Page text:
Every week, we’re highlighting an auction bargain that we reckon was well bought. Thanks to our friends at Classic Car Weekly, and its roving classic car auction reporter, Richy Barnett, we’ll bring you some interesting classics at much lower-than-expected prices. This week, we’re bringing you nicely sorted Triumph Vitesse that went for a song.
Car 1963 Triumph Vitesse
Sold for £3108
Original estimate No reserve
Long story short:
It’s undervalued for a Triumph...
Ask someone about Triumphs and they’re more than likely to mention TRs, Stags and possibly Dolomites and Heralds. The Vitesse, however, sits somewhere in the semi-shadows, where it really doesn’t belong. And let’s be honest, when it comes to the Vitesse most people think of the convertible not the saloon, and for that reason the tin-top model can represent great value for money.
It was offered towards the end of this particular sale
Classic Car Auctions’ six-owner Vitesse was one of the very last cars presented on the day and it was offered without reserve. And it’s often these cars, with most of the bidding having already been done, that represent some of the best deals. Patience rewarded the buyer who waited until almost the end of the sale in this particular case.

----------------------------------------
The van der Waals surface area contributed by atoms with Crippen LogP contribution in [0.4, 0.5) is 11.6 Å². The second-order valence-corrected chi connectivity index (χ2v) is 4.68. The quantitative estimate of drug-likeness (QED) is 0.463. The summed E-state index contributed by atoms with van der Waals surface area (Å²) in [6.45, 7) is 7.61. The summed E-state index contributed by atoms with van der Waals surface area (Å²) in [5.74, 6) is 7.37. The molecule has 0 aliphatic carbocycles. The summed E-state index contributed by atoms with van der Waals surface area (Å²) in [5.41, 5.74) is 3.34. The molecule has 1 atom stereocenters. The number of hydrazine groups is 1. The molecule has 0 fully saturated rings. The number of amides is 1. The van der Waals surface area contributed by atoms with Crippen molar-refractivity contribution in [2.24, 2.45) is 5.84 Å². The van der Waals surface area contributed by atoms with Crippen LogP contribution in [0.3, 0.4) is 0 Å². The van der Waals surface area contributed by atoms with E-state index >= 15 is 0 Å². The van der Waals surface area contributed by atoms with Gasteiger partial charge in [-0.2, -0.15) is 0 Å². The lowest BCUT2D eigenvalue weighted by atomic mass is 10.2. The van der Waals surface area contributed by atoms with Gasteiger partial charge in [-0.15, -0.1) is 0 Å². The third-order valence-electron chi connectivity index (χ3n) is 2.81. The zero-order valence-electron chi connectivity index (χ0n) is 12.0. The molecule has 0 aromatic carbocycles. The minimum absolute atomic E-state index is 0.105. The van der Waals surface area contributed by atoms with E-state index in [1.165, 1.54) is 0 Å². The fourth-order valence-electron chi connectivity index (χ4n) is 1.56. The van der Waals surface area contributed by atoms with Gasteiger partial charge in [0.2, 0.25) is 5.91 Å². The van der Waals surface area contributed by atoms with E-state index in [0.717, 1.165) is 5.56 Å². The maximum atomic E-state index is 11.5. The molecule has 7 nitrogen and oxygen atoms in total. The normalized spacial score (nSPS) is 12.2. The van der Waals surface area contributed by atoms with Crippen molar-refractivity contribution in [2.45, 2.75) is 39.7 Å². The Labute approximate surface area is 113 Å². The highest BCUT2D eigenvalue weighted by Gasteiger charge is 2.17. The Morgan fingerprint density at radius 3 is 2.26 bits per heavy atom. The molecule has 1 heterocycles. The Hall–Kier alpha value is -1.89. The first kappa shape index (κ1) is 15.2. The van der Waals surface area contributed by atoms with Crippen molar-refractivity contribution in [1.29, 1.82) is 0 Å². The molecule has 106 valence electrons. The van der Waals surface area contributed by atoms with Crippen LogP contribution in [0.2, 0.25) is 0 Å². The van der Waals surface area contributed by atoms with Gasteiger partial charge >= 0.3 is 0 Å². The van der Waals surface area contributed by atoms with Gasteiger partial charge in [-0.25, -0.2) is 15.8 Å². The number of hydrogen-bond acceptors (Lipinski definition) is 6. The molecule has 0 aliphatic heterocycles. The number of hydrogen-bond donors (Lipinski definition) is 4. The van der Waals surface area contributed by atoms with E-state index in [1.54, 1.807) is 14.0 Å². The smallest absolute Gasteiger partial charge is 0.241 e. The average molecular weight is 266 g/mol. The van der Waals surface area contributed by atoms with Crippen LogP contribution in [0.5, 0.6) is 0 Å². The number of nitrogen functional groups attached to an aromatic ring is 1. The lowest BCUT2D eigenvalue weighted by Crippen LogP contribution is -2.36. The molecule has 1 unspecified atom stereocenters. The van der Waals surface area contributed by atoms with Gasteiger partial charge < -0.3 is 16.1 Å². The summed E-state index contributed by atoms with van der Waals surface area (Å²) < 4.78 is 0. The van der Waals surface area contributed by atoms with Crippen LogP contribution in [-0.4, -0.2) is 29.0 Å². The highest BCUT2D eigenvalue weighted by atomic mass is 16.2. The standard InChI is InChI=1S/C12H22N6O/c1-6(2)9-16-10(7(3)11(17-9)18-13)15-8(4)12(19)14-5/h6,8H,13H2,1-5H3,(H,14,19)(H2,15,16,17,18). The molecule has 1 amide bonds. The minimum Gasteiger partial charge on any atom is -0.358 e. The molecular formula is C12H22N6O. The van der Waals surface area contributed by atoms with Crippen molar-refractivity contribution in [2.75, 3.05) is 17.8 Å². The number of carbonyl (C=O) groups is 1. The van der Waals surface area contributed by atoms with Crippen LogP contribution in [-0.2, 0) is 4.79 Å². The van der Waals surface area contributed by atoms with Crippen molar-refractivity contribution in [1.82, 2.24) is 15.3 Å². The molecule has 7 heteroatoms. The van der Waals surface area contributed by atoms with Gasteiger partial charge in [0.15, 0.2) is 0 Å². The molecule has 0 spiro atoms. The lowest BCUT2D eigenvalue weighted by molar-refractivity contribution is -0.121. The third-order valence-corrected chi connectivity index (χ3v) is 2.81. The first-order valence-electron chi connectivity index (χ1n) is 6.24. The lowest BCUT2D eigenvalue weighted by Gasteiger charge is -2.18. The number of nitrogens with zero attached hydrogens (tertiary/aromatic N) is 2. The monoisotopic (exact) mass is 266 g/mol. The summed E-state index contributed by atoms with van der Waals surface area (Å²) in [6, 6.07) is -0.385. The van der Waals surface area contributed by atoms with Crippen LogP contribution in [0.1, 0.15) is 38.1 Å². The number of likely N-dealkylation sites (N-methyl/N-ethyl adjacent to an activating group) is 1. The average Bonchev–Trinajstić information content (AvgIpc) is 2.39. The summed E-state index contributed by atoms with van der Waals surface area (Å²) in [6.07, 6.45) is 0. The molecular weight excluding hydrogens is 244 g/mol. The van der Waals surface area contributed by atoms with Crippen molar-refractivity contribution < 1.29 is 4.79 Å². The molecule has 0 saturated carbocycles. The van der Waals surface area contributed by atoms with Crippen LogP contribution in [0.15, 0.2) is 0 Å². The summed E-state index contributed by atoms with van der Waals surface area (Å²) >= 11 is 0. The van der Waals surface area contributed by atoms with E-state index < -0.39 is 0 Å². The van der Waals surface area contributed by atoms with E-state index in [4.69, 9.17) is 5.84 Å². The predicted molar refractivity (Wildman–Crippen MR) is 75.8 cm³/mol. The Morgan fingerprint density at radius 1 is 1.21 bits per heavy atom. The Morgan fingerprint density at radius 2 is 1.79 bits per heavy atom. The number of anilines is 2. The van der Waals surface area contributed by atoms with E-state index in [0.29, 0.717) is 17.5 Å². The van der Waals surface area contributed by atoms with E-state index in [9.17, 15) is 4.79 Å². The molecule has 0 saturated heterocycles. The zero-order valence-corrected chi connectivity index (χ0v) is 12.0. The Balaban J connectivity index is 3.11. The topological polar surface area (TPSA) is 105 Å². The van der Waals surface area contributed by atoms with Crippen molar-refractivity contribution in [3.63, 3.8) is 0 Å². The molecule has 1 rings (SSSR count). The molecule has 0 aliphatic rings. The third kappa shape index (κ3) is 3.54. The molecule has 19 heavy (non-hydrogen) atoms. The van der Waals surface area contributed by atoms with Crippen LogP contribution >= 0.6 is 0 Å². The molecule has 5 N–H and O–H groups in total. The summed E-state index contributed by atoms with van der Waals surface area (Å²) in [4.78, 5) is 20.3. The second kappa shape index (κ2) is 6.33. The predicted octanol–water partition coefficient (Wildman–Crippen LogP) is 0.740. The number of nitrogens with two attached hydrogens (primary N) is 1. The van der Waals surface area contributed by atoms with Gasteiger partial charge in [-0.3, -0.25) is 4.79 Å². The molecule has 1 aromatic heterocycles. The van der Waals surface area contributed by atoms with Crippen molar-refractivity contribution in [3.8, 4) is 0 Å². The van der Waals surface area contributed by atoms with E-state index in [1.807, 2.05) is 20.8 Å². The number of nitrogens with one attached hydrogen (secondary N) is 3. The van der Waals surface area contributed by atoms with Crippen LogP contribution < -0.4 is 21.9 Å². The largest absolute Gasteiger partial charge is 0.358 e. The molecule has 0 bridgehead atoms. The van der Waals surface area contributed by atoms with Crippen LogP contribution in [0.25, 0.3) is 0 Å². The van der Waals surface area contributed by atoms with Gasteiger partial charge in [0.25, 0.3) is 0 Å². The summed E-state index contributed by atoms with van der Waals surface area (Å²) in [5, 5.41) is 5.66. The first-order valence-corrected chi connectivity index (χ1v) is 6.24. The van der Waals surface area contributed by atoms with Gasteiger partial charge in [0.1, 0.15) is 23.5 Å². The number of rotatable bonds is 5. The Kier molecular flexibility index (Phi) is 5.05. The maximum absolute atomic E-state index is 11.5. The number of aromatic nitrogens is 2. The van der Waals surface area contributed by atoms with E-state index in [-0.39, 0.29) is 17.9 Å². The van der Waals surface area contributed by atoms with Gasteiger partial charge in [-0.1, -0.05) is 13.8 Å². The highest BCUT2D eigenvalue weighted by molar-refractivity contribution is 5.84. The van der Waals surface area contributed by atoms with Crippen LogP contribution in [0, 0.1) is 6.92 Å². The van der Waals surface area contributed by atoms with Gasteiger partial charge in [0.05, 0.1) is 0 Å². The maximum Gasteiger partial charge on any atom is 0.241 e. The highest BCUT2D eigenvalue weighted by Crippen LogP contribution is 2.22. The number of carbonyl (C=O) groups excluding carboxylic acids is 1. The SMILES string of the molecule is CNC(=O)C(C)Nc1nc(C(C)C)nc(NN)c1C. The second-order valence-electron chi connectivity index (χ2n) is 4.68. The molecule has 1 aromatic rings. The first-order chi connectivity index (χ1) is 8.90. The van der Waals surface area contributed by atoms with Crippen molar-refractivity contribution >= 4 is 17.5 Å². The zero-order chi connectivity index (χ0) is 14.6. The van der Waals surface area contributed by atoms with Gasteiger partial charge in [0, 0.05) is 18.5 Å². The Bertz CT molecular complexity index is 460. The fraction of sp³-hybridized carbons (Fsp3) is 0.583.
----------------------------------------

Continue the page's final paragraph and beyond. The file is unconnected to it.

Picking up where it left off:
Triumph Vitesse price guide
THIS CAR £3108
Well bought Triumph Vitesse: The verdict
The condition alone made this a very sound classic buy
The bodywork was tidy enough with no serious signs of corrosion or accident damage. Panel fit was good, too, with no unsightly or wavy gaps. Paint – Laurel Green with a white stripe – was presentable too. ‘Bomb’ wing mirrors, as well as another on the driver’s door, added a period feel, as did a set of alloy wheels and a pair of spotlights. The bumpers – chrome and white rubber – were in fair order. The engine bay was pretty clean and tidy with no unpleasant bodged wiring to spoil the view.
It proves that you don’t need to be minted to buy a great car
While the 2020 classic market has remained strong, it’s still possible to buy something decent for not a lot of money. This one was registered on 6 August 1963 – since the model was launched in May 1962, this was a rare early survivor with the ‘single-dial dashboard’ – and a great buy at a shade over £3k. Definitely a smartly bought classic, and one that’s perfect for taking to shows when they (hopefully) return later in 2021.
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